Thursday, November 11, 2010

Stitch Off for Pakistani Flood Victims

Assalamu Alaikum Everyone!!!!!! 
Peace be upon you / peace and health!!!!!!

Get your needles moving!!!!
For all of those who wanted to
knit warmth and love around the world,
now is your chance!!!!
We are posing a challenge
to all those who know how to use a needle!

Click on "read more" learn how to donate knits
to children in Pakistan who have suffered from the flood.
The below post has been created by my sister Mary.

Wednesday, September 1, 2010

Going to the Places that Scare You

I started a new job yesterday and have a buddhist nun, Pema Chodron, and my friends to thank for it.  I left teaching philosophy behind to return to my roots, working directly with people who truly need support.  Its been a while since my stint working as a case manager for people without homes in Chicago.  I was younger then and had more verve, or, at least, nerve.  This time around, I was offered a job working as a case manager for people with a dual diagnosis of a developmental disability and a mental illness.  Despite my past work experience, I hesitated.  I wasn't sure if I was up to the task.  My friends, however, had confidence for me.  With that belief in my ability and Pema Chodron's advice in Going to the Places that Scare You audio book, I took the plunge.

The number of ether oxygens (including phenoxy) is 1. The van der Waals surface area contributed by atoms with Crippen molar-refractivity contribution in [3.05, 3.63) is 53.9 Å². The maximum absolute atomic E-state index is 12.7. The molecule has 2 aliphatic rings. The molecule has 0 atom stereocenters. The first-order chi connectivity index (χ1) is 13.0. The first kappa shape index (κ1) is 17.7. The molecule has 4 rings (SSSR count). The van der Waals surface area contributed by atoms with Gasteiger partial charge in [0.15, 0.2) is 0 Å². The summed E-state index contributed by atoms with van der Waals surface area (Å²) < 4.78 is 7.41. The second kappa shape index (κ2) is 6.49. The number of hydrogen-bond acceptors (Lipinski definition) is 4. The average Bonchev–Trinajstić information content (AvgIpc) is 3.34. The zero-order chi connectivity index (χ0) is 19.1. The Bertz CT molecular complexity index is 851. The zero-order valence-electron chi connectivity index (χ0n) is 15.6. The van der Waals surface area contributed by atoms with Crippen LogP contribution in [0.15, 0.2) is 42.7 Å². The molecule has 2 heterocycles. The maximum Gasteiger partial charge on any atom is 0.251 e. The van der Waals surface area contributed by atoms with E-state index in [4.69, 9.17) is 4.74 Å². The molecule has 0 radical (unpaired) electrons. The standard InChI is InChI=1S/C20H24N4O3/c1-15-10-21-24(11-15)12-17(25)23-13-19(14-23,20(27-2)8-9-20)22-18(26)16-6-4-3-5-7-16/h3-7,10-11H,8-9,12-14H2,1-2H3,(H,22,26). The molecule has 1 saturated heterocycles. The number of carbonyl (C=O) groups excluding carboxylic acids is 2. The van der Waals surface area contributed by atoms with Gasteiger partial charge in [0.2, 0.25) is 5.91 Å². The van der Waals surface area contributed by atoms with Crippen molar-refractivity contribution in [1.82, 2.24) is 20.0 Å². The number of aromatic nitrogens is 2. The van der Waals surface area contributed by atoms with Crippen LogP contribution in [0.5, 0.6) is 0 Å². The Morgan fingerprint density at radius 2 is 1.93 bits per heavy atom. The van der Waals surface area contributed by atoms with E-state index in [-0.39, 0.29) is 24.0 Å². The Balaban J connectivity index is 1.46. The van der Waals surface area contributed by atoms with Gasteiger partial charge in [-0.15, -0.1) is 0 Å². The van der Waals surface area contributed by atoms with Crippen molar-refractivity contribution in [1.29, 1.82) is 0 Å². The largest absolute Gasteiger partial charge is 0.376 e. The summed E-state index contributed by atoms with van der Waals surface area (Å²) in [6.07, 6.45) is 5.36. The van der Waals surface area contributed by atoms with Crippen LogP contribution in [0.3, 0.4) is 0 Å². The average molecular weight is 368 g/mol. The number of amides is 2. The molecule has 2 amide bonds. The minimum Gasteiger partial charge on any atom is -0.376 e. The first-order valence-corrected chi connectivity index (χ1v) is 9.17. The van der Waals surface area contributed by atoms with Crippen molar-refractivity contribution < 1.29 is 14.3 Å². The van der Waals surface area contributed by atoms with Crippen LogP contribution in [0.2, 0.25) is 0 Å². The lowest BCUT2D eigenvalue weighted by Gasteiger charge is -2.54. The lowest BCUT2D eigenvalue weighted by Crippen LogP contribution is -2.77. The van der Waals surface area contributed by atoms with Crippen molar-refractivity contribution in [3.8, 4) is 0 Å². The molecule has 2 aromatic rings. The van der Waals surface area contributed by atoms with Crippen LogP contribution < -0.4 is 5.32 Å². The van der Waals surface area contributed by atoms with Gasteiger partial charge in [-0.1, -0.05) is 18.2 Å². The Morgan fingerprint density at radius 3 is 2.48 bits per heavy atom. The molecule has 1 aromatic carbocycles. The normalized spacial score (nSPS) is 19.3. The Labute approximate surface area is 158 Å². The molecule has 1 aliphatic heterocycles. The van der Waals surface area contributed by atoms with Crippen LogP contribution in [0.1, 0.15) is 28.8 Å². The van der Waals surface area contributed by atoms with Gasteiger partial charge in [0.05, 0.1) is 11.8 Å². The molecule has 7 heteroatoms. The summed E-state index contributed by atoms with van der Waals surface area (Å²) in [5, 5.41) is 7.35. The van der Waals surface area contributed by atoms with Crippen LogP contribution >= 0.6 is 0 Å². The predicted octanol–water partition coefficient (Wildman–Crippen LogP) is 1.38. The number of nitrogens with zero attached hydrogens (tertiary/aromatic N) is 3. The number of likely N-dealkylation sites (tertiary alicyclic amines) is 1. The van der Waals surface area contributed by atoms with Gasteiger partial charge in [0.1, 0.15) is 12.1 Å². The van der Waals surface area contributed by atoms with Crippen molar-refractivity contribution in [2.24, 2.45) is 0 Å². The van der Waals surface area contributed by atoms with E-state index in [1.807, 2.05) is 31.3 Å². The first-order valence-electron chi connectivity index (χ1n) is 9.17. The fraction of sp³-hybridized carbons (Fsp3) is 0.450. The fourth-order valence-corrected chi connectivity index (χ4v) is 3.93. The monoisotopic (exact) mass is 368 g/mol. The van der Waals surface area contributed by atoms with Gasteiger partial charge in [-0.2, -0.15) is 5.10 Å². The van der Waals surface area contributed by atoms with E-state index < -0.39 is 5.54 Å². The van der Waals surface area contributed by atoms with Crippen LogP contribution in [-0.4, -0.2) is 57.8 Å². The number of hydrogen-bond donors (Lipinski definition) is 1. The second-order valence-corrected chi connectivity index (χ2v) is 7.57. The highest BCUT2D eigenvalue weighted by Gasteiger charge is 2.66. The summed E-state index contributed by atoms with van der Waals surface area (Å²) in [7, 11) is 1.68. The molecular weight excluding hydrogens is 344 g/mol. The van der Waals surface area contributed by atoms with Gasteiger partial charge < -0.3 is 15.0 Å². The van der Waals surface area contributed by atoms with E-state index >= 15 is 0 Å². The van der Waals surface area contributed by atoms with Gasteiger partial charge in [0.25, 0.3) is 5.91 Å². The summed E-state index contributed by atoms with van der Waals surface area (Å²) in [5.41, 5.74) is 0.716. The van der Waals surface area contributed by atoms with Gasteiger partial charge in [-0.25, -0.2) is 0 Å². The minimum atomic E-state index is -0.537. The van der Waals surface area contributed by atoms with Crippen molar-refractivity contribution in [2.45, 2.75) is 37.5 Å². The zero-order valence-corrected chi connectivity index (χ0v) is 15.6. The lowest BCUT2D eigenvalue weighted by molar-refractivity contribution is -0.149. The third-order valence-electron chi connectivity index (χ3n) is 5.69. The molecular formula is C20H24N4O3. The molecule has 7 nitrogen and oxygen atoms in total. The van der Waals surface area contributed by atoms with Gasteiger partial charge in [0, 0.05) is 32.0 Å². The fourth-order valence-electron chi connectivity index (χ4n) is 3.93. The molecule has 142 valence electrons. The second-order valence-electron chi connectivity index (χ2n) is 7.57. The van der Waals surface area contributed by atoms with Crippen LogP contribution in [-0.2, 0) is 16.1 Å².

Sunday, May 9, 2010

Buddhist Bravery, Camus' The Myth of Sisyphus, & Humor

For the past 5 years, my version of bravery has been putting on a stiff upper lip as I marched gently into a room of surly defiant teenagers hell bent on hating philosophy.  It was a war I often won by the middle of the semester, the peace flag murmurings of self-directed philosophical student reflection wafting in the collegiate air.  It takes a great deal of a certain kind of bravery to perform such a feat, knowing full well how critical and resentful students can be of their professors in these irreverent times.